Berlin researchers unveil new robots with finger, ′emotional′ sensitivity | Science| In-depth reporting on science and technology | DW | 30.12.2010
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Berlin researchers unveil new robots with finger, 'emotional' sensitivity

Pi4 Robotics hopes to use this new robot to bring back manufacturing jobs to Germany, as its designed to work on inspection tasks along an assembly line, and show simple emotions visually if it detects a mistake.

Pi4 Workerbot

The Pi4 Workerbot can only show a few emotions

The Pi4 Workerbot looks like it's made to work in a factory. It's chunky and industrial with a rectangular head, two big arms and a torso that sits on top of a metal case in which all the electronics are enclosed.

It has three cameras, including one in its forehead that has face recognition and a monitor used to display smiley or sad faces, depending on what information the robot is trying to show through facial expressions.

The remaining two cameras are on each side of its head, and look like big round ears, which are also used to inspect objects.

The robot, which was developed at a Berlin startup, Pi4 Robotics, and the Fraunhofer Institute for Production Systems and Design Technology in Berlin and announced earlier this month, is designed to be used for inspection tasks on an assembly line.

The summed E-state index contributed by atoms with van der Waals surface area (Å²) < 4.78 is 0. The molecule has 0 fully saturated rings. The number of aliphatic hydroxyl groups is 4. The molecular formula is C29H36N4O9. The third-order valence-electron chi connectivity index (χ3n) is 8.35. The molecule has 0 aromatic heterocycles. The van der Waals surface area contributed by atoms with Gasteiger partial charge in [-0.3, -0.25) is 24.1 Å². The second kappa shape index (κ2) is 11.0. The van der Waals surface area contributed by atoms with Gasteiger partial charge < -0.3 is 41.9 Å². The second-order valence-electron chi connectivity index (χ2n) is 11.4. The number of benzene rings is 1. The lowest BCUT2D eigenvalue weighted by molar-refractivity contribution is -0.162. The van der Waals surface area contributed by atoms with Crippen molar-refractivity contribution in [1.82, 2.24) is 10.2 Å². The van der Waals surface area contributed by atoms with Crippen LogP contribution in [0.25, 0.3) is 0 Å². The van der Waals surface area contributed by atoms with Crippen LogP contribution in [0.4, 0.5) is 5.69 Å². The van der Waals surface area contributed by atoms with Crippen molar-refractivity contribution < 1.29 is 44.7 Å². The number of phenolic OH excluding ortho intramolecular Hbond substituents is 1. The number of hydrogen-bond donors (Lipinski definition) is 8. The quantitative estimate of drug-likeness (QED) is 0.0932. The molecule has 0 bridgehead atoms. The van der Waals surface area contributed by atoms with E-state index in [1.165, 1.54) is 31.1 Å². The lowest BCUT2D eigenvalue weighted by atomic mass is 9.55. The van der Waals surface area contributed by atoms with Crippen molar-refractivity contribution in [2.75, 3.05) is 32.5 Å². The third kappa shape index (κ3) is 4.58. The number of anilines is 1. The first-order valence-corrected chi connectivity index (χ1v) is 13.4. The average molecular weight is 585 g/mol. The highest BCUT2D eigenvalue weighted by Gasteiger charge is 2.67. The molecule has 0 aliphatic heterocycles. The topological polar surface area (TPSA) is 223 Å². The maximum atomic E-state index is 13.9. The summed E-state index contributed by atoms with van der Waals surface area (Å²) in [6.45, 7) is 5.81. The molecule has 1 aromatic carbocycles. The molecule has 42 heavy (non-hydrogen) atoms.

Designed to inspect manufacturing flaws

The robot's demonstration task is to inspect nine small metal lions that are badges for Peugeot car steering wheels.

"Because these parts have a quite complex surface, he's looking in different positions on the part," explained Matthias Krinke, the head of the Berlin-based company behind the new robot, Pi4 Robotics, in an interview with Deutsche Welle.

Robot hands

It's designed to visually inspect items or fit them together

The robot holds the shiny metal badge first up to the camera on the left, turning it in various orientations, looking for scratches or other defects.

Then the robot passes the badge to it's other hand and lifts it up for the second camera to inspect the underside. Then it places the "good" badges one by one in a grid on a tray to its right.

If the badge is defective, the robot frowns, shakes its head and places the part on the tray on its left.

But that's not its only expression. If the work is too slow, the Workerbot looks bored, or if it gets too hot, its face goes bright red.

Krinke said giving the workerbot expressions was an important design factor to integrate it into the workplace alongside people.

"You look in the face and see immediately the result of the inspection," said Krinke. "So you don't need to read a manual or to know details about the robot. It's just like a human."

High levels of dexterity

The robot's arms are big and versatile with what's called "seven degrees of freedom," which is the equivalent movement of a human arm. Usually industrial robots don't have this much flexibility.

The Pi4 Workerbot has a "gripper" or pincer at the end of each arm to pick up objects, and each wrist is fitted with what's called a force feedback sensor, which allows the robot to manipulate objects and assess how gentle it must be.